A specific digestive problem could be the cause of fibromyalgia

Fibromyalgia is one of the most common pain syndromes and it is even affecting more and more people. Unfortunately, he is also one of the least understood. Its hallmark is pain.  Currently, if you are diagnosed with fibromyalgia, you may be asked to exercise, think positive thoughts, and take an antidepressant or muscle relaxant. However, there is a growing relationship between this condition and a specific digestive problem. Read on to see its signs and causes.

A specific digestive problem could be a cause of fibromyalgia.

The connection between fibromyalgia and digestive problems is recognized, but not fully understood, even though it affects up to 70% of fibromyalgia patients. It is believed to occur due to the consumption of certain food products, some of which can trigger only mild discomfort under normal circumstances.

It has been established that only rarely can a physical abnormality be identified in the digestive organs. However, fibromyalgia is believed to bring with it increased sensitivity in pain receptors. So, while certain foods can cause a mild trigger in most people, in fibromyalgia patients this can cause severe bloating and cramping.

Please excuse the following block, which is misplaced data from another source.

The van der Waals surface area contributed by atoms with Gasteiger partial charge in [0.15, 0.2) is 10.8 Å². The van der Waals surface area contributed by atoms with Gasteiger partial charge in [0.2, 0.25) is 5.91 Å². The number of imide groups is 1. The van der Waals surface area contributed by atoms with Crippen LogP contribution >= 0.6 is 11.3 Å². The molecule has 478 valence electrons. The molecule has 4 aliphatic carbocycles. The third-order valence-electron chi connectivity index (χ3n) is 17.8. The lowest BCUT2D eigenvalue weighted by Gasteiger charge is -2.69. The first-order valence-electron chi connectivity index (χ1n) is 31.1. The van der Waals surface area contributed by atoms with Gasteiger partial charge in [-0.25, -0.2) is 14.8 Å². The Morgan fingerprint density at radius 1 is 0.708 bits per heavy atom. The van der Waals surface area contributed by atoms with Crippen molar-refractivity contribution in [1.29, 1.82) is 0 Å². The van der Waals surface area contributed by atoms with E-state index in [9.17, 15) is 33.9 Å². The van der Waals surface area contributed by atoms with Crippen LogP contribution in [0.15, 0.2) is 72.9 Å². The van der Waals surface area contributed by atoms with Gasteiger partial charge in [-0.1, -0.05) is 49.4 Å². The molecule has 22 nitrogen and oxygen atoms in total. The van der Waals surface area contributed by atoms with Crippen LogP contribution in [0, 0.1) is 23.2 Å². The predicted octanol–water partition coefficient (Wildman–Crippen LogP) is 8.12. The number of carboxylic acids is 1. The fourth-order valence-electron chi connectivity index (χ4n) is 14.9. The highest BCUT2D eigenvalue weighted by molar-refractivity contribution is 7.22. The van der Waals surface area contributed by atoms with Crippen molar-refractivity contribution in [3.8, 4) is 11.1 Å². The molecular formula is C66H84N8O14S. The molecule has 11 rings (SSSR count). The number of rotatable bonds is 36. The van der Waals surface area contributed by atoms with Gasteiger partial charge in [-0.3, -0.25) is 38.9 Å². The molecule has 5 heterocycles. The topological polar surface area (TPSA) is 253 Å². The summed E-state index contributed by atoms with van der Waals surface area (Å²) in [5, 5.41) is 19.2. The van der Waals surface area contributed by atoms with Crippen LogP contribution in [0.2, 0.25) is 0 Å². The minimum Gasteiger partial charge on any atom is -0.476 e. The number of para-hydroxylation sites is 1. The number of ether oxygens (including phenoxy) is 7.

In addition, stress and certain types of conventional medications that are often taken in the treatment of fibromyalgia, such as NSAIDs, can cause side effects that include digestive problems as the good intestinal flora is affected. If this is the case, your doctor may suggest an alternative form of treatment.

Studies connect fibromyalgia with bacterial overgrowth.

A study found a 100% match of fibromyalgia with SIBO. One study showed a 100% connection between fibromyalgia and small intestine bacterial overgrowth, the direct result of an unbalanced internal ecosystem.

In a double-blind study, participants were asked to take a lactulose breath test, the gold standard when it comes to measuring excessive growth in the small intestine, which checks for the presence of hydrogen in the breath. Bacteria produce hydrogen gas or methane as they feed.

Researchers found that 100% of the participants with fibromyalgia had abnormal test results. They also found that the more abnormal the test results were, the more pain a fibromyalgia volunteer had. The degree of bacterial overgrowth in the small intestine is directly related to the severity of fibromyalgia.

Development of small intestine bacterial overgrowth (SIBO).

When bacteria invade the small intestine, whether they are good or bad bacteria, problems quickly arise. This is because the small intestine must gently transport food from one end of the digestive tract to the other. How can things go wrong? check below: